[0018] FIG. 1 also shows that both control unit 3 and measuring shunt 21 as well as switching element 4, which is designed as a power switch in particular, may be manufactured inexpensively as unit 3′ on a semiconductor substrate, so that only four terminals 23 through 26 need lead out of a housing accommodating this substrate. Of course control unit 3, measuring shunt 21 and switching element 4 may also be designed as separate components, which, however, may also be situated in a single housing having terminals 22 through 26.

[0019] FIG. 3 illustrates a second embodiment of a high-voltage ignition device 1 in which determination device 19 is implemented in a switch unit 27 upstream from control unit 3, including a switch device 28 whose output end is connected to control input 22 of control unit 3 and which supplies control voltage UE for control unit 3. Control voltage UE is provided in pulse form according to FIG. 4a, namely as a function of spark current IF. If this spark current IF reaches trigger value ITR (FIG. 4c) a control voltage pulse UE is again applied to control input 22 so that control unit 3 closes switching element 4 until primary current IP has reached ignition value IP, ZÜND (FIG. 4b) whereupon switching element 4 is opened again so that by discharging spark energy storage device 2 a spark may again be supplied at spark gap 5. It is an advantage of this method of supplying control voltage UE that only three terminals 23, 24 and 25 must lead out of housing which holds unit 3′ having control unit 3 and switching element 4.

[0020] In this embodiment of high-voltage ignition device 1 according to FIG. 3, current measuring input 20 is tapped between a Zener diode 29 and measuring shunt 21, Zener diode 29 being connected in the forward direction for spark current IF. The connecting line between secondary winding 9 and Zener diode 29 is continued up to an ionic current measuring device 30 with which the ionic circuit in the combustion chamber may be measured during ignition spark pauses to permit an evaluation of the knock characteristics of the engine, for example. Otherwise the same parts or those having the same effect as in FIGS. 1 and 2 are provided with the same reference notation in FIGS. 3 and 4. To this extent, reference is made to the description of these figures.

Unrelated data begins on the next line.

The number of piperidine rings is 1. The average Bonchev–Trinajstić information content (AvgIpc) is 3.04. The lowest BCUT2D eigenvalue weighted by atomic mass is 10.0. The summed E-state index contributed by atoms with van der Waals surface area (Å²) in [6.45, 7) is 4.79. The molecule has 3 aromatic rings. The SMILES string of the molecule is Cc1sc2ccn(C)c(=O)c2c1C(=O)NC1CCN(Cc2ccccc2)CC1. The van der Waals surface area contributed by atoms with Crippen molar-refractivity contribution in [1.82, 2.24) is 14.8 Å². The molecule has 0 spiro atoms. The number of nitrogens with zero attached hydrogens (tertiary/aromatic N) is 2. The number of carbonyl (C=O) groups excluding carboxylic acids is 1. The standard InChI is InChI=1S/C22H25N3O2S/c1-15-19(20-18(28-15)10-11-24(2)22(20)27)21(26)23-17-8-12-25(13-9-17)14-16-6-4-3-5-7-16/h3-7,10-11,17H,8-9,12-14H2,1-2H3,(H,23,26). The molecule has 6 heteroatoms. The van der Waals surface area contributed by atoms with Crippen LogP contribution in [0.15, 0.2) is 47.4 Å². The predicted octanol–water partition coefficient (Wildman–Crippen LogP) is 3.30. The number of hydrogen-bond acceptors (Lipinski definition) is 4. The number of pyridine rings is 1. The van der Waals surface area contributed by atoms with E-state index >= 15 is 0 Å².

[0021] High-voltage ignition device 1 thus implements a means of multiple charging and discharging of ignition energy storage device 2, whereby, in order to reduce the pause times between two ignition sparks, the charging time is greatly shortened with respect to known systems for recharging ignition energy storage device 2 because residual energy always remains in ignition energy storage device 2. Thus it is possible to use inexpensive ignition energy storage devices, in particular coils having a primary energy of <100 mJ. By changing trigger value ITR for the spark current and changing shutdown current IP, ZÜND, it is also possible to achieve an adaptation to the respective power supply voltage level in particular the charge state of the onboard battery. Furthermore, the duration of a spark sequence or the number of sparks during a spark sequence, may be varied.

[0022] The adjustment of the discharge time of the ignition energy storage device may also be adapted to the conditions in the secondary circuit of ignition energy storage device 2 and ignition spark generating means 6 so that tolerances in resistors 12, 10 and 13 in the secondary circuit may be compensated.